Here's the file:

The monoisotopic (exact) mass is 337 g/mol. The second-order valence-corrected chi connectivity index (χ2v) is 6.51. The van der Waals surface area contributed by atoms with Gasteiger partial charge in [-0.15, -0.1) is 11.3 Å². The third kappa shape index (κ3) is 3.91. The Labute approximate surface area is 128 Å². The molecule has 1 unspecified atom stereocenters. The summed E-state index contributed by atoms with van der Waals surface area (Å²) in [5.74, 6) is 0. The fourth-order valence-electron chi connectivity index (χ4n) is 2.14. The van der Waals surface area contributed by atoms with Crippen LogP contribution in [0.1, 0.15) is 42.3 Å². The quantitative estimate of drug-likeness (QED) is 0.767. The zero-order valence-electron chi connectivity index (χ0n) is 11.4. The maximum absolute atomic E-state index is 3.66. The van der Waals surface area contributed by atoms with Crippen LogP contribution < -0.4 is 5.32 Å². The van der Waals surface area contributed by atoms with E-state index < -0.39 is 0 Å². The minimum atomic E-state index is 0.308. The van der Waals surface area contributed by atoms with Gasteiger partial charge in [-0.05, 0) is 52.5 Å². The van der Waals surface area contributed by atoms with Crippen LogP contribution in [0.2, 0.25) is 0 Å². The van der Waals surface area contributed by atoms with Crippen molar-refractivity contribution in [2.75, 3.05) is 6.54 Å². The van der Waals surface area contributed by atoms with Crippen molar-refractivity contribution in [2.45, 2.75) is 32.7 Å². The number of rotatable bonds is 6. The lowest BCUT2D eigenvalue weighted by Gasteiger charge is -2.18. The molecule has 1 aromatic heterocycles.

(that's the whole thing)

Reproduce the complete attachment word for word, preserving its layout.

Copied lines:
The monoisotopic (exact) mass is 337 g/mol. The second-order valence-corrected chi connectivity index (χ2v) is 6.51. The van der Waals surface area contributed by atoms with Gasteiger partial charge in [-0.15, -0.1) is 11.3 Å². The third kappa shape index (κ3) is 3.91. The Labute approximate surface area is 128 Å². The molecule has 1 unspecified atom stereocenters. The summed E-state index contributed by atoms with van der Waals surface area (Å²) in [5.74, 6) is 0. The fourth-order valence-electron chi connectivity index (χ4n) is 2.14. The van der Waals surface area contributed by atoms with Crippen LogP contribution in [0.1, 0.15) is 42.3 Å². The quantitative estimate of drug-likeness (QED) is 0.767. The zero-order valence-electron chi connectivity index (χ0n) is 11.4. The maximum absolute atomic E-state index is 3.66. The van der Waals surface area contributed by atoms with Crippen LogP contribution < -0.4 is 5.32 Å². The van der Waals surface area contributed by atoms with E-state index < -0.39 is 0 Å². The minimum atomic E-state index is 0.308. The van der Waals surface area contributed by atoms with Gasteiger partial charge in [-0.05, 0) is 52.5 Å². The van der Waals surface area contributed by atoms with Crippen LogP contribution in [0.2, 0.25) is 0 Å². The van der Waals surface area contributed by atoms with Crippen molar-refractivity contribution in [2.75, 3.05) is 6.54 Å². The van der Waals surface area contributed by atoms with Crippen molar-refractivity contribution in [2.45, 2.75) is 32.7 Å². The number of rotatable bonds is 6. The lowest BCUT2D eigenvalue weighted by Gasteiger charge is -2.18. The molecule has 1 aromatic heterocycles.